Rocky is a mid 70’s (34 years old at this point) film that served as a star vehicle for everyone’s favourite mumbler, Sylvester Stallone. It follows the story of a Brooklynite/Pennsylvanian boxer who is chosen as a contender for the big time, which puts him in the ring against the heavyweight champion of the world, Muhammad Ali/Apollo Creed/Obligatory Black Guy. He is determined to either win or go the distance (stay upright for all fifteen rounds). Rather surprisingly, he loses the match in the first film but goes the distance.
He gets chosen for the big time due to Creed (/Black Guy) liking his nickname. Said nickname is the Italian Stallion, which makes him sound like a horse* or a Marlon Brando-like porn star (“I’ll give you a cum-shot you can’t refuse.”**).
When you think of the Rocky franchise, you don’t give it much credit for being clever, you just think of a clichéd boxing movie franchise where Stallone beats some guy up (to the series theme Gonna Fly Now), runs up some steps and wins every time. This, I feel, is a problem shared by his later Rambo films. Whereas the first was an interesting look at how veterans cope after Vietnam and highlighted the plight of those with Post Traumatic Stress Disorder, the sequels just concentrated on showcasing Stallone as an action hero and just showed him kicking ass.I saw Rambo 1 (good), 2 and 4. After 2 (I watched them in a weird order) I didn’t even bother with 3.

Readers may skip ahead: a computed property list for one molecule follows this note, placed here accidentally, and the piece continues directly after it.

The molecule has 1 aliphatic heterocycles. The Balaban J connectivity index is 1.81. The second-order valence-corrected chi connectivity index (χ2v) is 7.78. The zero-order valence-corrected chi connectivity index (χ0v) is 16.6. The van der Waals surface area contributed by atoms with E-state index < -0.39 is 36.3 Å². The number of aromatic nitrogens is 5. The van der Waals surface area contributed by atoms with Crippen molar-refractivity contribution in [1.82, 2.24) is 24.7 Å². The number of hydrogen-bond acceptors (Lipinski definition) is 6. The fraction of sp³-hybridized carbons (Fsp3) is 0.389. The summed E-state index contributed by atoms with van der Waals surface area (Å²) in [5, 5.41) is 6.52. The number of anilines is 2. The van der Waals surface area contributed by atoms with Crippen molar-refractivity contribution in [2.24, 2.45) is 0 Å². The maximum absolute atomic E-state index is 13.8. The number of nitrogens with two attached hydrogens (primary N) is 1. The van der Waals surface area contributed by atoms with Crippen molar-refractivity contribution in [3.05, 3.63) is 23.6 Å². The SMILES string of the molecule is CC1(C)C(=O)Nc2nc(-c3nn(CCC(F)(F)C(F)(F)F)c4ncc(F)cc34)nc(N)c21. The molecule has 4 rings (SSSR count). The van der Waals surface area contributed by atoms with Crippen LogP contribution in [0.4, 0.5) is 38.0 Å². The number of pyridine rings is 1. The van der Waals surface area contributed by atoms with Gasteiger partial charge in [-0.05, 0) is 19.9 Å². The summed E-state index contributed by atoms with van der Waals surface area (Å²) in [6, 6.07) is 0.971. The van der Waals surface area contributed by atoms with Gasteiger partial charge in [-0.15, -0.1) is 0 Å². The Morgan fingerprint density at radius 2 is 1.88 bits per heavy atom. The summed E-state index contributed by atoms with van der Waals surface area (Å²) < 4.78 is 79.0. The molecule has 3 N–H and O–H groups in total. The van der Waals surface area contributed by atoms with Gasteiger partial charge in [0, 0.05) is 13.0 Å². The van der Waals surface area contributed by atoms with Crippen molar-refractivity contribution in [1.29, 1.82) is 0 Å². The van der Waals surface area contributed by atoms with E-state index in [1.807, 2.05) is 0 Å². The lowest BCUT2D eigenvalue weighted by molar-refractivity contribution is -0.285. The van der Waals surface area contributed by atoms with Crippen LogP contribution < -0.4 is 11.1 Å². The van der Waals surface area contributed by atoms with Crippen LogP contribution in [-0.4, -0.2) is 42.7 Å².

The first instalment focuses more on characters and the relationships between them, such as the girl (called Adrian. And she’s a girl. Really.) that Rocky spends the film chatting up, as well as the relationships with his trainer and his best friend as well as his mob boss. The big fight itself takes up less than ten minutes of screentime, leaving the rest of the one hour and forty six minutes to focus on the character interactions. It works pretty well and is easily a contender for best Stallone movie I’ve seen (I realise that’s like saying ‘Which one’s better, ‘Highlander or Daddy Day Care***’ but you get the idea). Viewers who are only familiar with Sylvester Stallone through his later works may be pleasantly surprised by his breakthrough role, which is surprisingly well done considering the low budget and actor-written script they had to work with. It also focuses on one man living out the American Dream. Seriously, if you had to show someone what The American Dream meant, this is the form you’d express it in.
*Somewhat fitting; horses can’t talk properly either.
**I’m ashamed of myself sometimes, but not enough to take out that line.
***Rationale for choosing those two movies: one is shit and the other is awesome.